Monthly versus weekly? When you merged did you consider going monthly like the US publication? In the digital age, it seems counterintuitive to be producing a print publication on a weekly schedule.
We had the opportunity to do a monthly with InStyle China, but I didn’t do it. It would definitely have been easier. People thought I was mad. But I really think that’s the way to go in this day and age.
Monthlies take too long. When I’ve already seen it on social media, and then two months later I see it in a publication. For me, it doesn’t make sense. I feel a weekly is a better partner to the daily pace of digital. Most importantly, I do not compromise on quality or integrity in the process.
What about your budgets? You must have to split your budget over four weeklies rather than having it for one publication.
Our budgets are not as big as those of monthlies, that is for sure. But I am still able to do the stories that I want to do without compromising on quality. We just have to be more savvy and clever with our budget planning. And we have been lucky because there are many talents who are willing to work with us within our constraints.
You mentioned luxury, and the different way people shop. I’m wondering if you’ve noticed any difference in what luxury means to people, over the past few years.
With fashion becoming more democratic and the advent of social media, the term luxury has definitely evolved over the years. And then there is the rise of luxury sustainability, which I think is a key and very relevant topic that will be on everybody’s agenda in the years to come.
Do you have a website?
No, we don’t simply because, in China, everyone is on their phone. So it’s accessible by print or app.
Self China recently announced that it’s moving exclusively to WeChat and shutting down its print publication. Does that kind of move seem like a viable one for a magazine to make?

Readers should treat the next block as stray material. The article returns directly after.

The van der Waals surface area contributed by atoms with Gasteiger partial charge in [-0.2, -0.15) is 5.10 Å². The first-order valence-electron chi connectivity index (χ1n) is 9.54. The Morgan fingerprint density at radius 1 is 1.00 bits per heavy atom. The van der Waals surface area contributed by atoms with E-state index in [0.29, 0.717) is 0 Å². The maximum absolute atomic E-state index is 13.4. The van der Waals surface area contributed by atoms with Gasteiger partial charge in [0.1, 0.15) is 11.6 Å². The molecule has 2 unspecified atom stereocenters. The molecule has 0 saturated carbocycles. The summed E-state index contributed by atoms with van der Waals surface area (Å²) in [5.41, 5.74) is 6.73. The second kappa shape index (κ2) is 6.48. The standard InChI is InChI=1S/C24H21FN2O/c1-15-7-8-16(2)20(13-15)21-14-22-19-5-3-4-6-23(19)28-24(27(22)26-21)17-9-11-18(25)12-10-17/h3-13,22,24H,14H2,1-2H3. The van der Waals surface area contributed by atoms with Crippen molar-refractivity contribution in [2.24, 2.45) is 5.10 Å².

I do not like the word “magazine,” because I think it’s very archaic. This is my solution for a print publication. This makes it more fun and engaging. We’re humans and humans need touch. You can’t move very far away from print. At least for the next eight to 10 years, I think print is still valid to a certain degree. Like Laura [Brown] said in an earlier interview, print and digital are two halves of a pie. And I could not agree more. Look at e-retailers who are doing pop-up stores or brick-and-mortar stores. Why is that? It is because as humans we need the sense of touch.
What about censorship? Harper’s Bazaar China’s WeChat account was shut down in May. Is that something that concerns you?
Not at all. At InStyle China, we cover stories with a positive and inspirational message.
They’re cracking down on virtual private networks. Is that something that you’re worried about?
I’m sure if they block VPNs, they’re going to come up with something new to get around that too. I think [the Chinese] are geniuses that way.
In one sentence, how would you describe InStyle China?
“If social media had a print publication, it would be InStyle China.” For this, I have Laura [Brown], Editor of InStyle US to thank. She paved the way—so brilliant and savvy. I took it one step further by integrating technology, like WeChat.